metinfo uses sql to inject fast getshell

Posted by tetley at 2020-04-03

Metinfo is a comparative enterprise website building software with many users. Last year, there were several vulnerabilities, such as xxE, SQL injection, arbitrary file reading, etc. see the following link for details. One is message.calss.php and the other is feedback.class.php. The vulnerabilities are all in the foreground. However, the second hole is relatively harsh, each injection requires input of a verification code, which seems to be very weak. Recently, I saw Metinfo once and found a simple way to write shell with SQL injection, without taking off pants.

First, look at the app/system/include/class/web.class.php file. In the web class destructor, read the data of the buffer first (the ob_start (), the open buffer when loading the base configuration file), and assign it to the $output variable after a series of replacement operations (almost no impact). The buffer data can be interpreted as opening the buffer and calling ECH later. O method output data.

Then the label processing is carried out by calling the replace ﹐ attr method, which has no significant impact here.

Finally, the key point is to call the file put contents function to write the contents read from the buffer in the above procedure to the $'m ['form '] ['html'filename'] file if the submitted parameter Metinfo and $'m ['config '] ['met'member'force'] have the same values. Here, the contents of the $_m ['form '] array are a collection of $_get, $_post, $_cookieparameters. The specific code will not be pasted. That is to say, the file name is controllable here, no matter changing to PHP, phtm or PHP5.

But the premise is that you must know $'m ['config '] ['met'member'force']. Through analysis, this variable is located in the location of id = 45 in the met'config table. In install / index.php, met'member'force is a 7-bit random number that gets A-Z. It's a pity that there is no pseudo-random number vulnerability.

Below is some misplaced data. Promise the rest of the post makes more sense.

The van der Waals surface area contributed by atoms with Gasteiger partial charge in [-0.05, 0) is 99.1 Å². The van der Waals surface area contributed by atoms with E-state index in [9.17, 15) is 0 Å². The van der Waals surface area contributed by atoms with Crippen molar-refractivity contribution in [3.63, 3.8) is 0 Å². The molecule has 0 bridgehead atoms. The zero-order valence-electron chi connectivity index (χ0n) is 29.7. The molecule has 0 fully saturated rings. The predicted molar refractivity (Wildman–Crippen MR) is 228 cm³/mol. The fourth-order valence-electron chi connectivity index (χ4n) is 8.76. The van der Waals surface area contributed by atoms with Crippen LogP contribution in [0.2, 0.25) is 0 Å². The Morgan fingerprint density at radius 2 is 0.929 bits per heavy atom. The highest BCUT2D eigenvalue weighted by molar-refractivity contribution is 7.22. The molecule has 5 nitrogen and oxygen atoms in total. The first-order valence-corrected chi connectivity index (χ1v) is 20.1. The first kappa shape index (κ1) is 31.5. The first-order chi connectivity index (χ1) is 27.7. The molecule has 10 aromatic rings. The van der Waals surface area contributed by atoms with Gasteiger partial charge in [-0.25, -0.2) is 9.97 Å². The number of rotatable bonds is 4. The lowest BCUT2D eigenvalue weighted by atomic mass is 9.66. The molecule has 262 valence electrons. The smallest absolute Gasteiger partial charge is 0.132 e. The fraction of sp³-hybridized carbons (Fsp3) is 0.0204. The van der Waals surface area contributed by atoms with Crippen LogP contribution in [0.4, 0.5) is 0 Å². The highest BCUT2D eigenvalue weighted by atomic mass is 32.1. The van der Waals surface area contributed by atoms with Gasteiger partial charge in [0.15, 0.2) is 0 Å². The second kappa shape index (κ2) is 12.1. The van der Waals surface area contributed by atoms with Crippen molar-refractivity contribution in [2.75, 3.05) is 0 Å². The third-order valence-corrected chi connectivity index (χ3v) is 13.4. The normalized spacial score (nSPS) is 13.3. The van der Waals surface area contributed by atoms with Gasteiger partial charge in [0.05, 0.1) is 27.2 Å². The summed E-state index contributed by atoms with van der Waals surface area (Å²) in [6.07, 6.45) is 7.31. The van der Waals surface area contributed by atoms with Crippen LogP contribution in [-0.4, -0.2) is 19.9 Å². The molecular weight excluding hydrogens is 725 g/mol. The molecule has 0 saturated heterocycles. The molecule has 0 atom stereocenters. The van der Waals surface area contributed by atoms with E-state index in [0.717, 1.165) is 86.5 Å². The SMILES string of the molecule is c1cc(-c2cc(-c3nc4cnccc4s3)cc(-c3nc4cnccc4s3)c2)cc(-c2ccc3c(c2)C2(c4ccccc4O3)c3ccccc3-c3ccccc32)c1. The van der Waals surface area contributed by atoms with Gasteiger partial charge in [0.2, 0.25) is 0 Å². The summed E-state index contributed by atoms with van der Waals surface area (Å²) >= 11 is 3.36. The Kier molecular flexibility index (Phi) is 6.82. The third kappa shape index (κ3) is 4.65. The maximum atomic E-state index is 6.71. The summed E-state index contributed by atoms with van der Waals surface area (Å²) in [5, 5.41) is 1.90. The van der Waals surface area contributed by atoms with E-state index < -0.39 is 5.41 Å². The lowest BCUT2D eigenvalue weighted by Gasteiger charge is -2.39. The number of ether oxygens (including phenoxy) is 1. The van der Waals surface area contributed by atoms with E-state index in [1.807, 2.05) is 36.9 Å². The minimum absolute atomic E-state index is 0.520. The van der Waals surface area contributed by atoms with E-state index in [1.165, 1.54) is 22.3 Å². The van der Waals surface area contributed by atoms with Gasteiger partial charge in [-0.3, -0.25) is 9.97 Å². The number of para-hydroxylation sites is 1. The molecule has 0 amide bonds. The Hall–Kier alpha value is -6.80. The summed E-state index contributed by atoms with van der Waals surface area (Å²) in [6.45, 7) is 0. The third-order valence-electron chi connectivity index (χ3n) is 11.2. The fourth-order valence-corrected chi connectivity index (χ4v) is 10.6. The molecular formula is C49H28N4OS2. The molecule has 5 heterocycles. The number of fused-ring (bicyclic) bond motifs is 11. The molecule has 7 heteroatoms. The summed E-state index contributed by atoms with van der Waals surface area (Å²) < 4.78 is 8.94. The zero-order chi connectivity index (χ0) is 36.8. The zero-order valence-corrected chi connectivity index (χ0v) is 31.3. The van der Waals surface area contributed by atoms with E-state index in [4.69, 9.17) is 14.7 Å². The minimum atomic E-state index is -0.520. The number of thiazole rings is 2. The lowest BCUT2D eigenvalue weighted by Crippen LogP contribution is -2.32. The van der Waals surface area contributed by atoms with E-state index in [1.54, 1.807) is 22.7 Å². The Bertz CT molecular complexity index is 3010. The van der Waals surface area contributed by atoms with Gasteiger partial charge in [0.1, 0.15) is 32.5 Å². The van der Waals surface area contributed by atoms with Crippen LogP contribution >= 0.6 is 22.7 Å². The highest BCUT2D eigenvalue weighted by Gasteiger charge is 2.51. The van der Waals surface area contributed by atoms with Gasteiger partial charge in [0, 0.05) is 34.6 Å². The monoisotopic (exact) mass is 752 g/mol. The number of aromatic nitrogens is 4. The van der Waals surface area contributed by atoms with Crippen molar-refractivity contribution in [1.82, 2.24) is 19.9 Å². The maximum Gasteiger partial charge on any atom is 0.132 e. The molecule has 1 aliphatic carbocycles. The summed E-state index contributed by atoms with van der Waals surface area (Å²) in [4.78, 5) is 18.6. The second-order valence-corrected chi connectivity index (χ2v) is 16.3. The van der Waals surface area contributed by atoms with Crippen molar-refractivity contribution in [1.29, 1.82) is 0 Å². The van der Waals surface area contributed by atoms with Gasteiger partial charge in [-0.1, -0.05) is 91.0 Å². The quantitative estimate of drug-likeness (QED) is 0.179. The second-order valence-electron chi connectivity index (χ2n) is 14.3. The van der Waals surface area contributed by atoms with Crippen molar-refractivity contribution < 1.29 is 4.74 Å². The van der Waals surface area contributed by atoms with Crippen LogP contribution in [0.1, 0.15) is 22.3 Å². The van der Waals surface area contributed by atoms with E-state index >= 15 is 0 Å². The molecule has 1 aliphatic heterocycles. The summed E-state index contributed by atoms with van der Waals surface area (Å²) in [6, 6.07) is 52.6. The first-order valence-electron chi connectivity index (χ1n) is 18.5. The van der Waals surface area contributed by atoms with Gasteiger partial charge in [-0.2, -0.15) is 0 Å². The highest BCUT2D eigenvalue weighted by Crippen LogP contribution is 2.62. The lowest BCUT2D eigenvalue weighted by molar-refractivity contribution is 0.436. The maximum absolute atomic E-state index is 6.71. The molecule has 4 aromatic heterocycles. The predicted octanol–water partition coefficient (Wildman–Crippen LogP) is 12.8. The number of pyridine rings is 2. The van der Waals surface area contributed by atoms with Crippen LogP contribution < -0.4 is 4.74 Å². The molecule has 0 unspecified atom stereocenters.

Therefore, SQL injection can be used to directly inject the value corresponding to id = 45 in the met config table to obtain met member force. If only one piece of data is injected, the efficiency will be much faster.

Now that the file name is controllable, let's see if the file content is controllable and analyze the subclasses of the web class. Here I find a doupfile method in the app / system / include / module / uploadify.class.php file.

Look at the last line of code, echo jsonencode ($back). Here, the $back variable enters the buffer through JSON format. Go up to see if $back can be controlled. In this line: $back = $this upload ($_m ['form '] ['formname']); here call the upload method, pass in the parameter name of the uploaded file, and follow up the upload method.

In the upload method, the attributes of the uploaded file are assigned to the $filear array. Then look down.

As you can see, when checking the file suffix, the getext method is called. Here, the file name is divided by "." and the last bit of the array is taken. If there is no "." in the upload file name, there is only one element in the split array. That is to say, the file name of the upload does not contain "." and the extension obtained by getext is the file name of the upload.

Next, look at the file suffix detection. If the suffix of the file name is not in the white list (where the white list is fixed), the file extension will be spliced {$_m ['word '] ['upfiletip3']} into the error method.

Follow up the error method, assign the passed in parameter to $back ['errorcode '], indicating that the content of echo jsonencode ($back) is controllable.

It's almost over here. The file name and content are controllable. Next, construct the payload.

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